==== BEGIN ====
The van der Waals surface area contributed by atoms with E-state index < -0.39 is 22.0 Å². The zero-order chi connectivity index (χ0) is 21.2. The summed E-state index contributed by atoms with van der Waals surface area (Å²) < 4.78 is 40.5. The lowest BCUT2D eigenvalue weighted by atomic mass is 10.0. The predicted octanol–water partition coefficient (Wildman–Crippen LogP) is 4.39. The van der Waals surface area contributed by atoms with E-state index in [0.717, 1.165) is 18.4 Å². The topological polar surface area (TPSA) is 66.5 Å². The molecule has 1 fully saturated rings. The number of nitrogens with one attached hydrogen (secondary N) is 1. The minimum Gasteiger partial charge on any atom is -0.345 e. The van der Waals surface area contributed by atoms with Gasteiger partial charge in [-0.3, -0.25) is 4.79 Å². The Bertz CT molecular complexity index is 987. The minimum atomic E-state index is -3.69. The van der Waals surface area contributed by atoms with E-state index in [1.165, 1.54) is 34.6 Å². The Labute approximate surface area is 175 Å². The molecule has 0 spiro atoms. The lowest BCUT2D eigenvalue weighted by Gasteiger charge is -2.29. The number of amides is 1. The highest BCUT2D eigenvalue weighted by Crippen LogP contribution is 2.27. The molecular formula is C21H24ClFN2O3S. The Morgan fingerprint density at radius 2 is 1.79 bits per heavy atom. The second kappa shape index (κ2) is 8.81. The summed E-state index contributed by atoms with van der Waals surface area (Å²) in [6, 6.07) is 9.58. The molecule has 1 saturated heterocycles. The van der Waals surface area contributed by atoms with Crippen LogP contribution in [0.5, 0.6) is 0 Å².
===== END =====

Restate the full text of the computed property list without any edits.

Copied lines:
The van der Waals surface area contributed by atoms with E-state index < -0.39 is 22.0 Å². The zero-order chi connectivity index (χ0) is 21.2. The summed E-state index contributed by atoms with van der Waals surface area (Å²) < 4.78 is 40.5. The lowest BCUT2D eigenvalue weighted by atomic mass is 10.0. The predicted octanol–water partition coefficient (Wildman–Crippen LogP) is 4.39. The van der Waals surface area contributed by atoms with E-state index in [0.717, 1.165) is 18.4 Å². The topological polar surface area (TPSA) is 66.5 Å². The molecule has 1 fully saturated rings. The number of nitrogens with one attached hydrogen (secondary N) is 1. The minimum Gasteiger partial charge on any atom is -0.345 e. The van der Waals surface area contributed by atoms with Gasteiger partial charge in [-0.3, -0.25) is 4.79 Å². The Bertz CT molecular complexity index is 987. The minimum atomic E-state index is -3.69. The van der Waals surface area contributed by atoms with E-state index in [1.165, 1.54) is 34.6 Å². The Labute approximate surface area is 175 Å². The molecule has 0 spiro atoms. The lowest BCUT2D eigenvalue weighted by Gasteiger charge is -2.29. The number of amides is 1. The highest BCUT2D eigenvalue weighted by Crippen LogP contribution is 2.27. The molecular formula is C21H24ClFN2O3S. The Morgan fingerprint density at radius 2 is 1.79 bits per heavy atom. The second kappa shape index (κ2) is 8.81. The summed E-state index contributed by atoms with van der Waals surface area (Å²) in [6, 6.07) is 9.58. The molecule has 1 saturated heterocycles. The van der Waals surface area contributed by atoms with Crippen LogP contribution in [0.5, 0.6) is 0 Å².